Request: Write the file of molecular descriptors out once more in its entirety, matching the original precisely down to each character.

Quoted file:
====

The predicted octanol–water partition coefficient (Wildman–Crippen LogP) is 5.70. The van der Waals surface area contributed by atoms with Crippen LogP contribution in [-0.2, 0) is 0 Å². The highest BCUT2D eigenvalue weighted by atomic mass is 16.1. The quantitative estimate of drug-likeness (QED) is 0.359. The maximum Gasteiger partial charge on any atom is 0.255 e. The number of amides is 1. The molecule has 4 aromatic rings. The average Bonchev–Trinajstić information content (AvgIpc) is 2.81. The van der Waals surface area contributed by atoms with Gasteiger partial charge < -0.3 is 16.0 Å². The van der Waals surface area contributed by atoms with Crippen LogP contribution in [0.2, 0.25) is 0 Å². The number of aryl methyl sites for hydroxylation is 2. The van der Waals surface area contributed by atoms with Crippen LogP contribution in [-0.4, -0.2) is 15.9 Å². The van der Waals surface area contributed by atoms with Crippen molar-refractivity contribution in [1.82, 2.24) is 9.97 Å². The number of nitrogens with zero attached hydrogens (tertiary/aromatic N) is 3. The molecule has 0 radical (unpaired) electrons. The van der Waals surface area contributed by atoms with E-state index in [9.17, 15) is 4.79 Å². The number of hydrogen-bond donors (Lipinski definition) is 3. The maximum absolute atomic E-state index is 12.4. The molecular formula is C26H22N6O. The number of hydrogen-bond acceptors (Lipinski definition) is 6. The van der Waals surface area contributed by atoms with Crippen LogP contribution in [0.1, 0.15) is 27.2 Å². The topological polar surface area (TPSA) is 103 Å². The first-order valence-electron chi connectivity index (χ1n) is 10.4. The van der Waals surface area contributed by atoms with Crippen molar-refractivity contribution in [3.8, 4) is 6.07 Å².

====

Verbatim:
The predicted octanol–water partition coefficient (Wildman–Crippen LogP) is 5.70. The van der Waals surface area contributed by atoms with Crippen LogP contribution in [-0.2, 0) is 0 Å². The highest BCUT2D eigenvalue weighted by atomic mass is 16.1. The quantitative estimate of drug-likeness (QED) is 0.359. The maximum Gasteiger partial charge on any atom is 0.255 e. The number of amides is 1. The molecule has 4 aromatic rings. The average Bonchev–Trinajstić information content (AvgIpc) is 2.81. The van der Waals surface area contributed by atoms with Gasteiger partial charge < -0.3 is 16.0 Å². The van der Waals surface area contributed by atoms with Crippen LogP contribution in [0.2, 0.25) is 0 Å². The number of aryl methyl sites for hydroxylation is 2. The van der Waals surface area contributed by atoms with Crippen LogP contribution in [-0.4, -0.2) is 15.9 Å². The van der Waals surface area contributed by atoms with Crippen molar-refractivity contribution in [1.82, 2.24) is 9.97 Å². The number of nitrogens with zero attached hydrogens (tertiary/aromatic N) is 3. The molecule has 0 radical (unpaired) electrons. The van der Waals surface area contributed by atoms with E-state index in [9.17, 15) is 4.79 Å². The number of hydrogen-bond donors (Lipinski definition) is 3. The maximum absolute atomic E-state index is 12.4. The molecular formula is C26H22N6O. The number of hydrogen-bond acceptors (Lipinski definition) is 6. The van der Waals surface area contributed by atoms with Crippen LogP contribution in [0.1, 0.15) is 27.2 Å². The topological polar surface area (TPSA) is 103 Å². The first-order valence-electron chi connectivity index (χ1n) is 10.4. The van der Waals surface area contributed by atoms with Crippen molar-refractivity contribution in [3.8, 4) is 6.07 Å².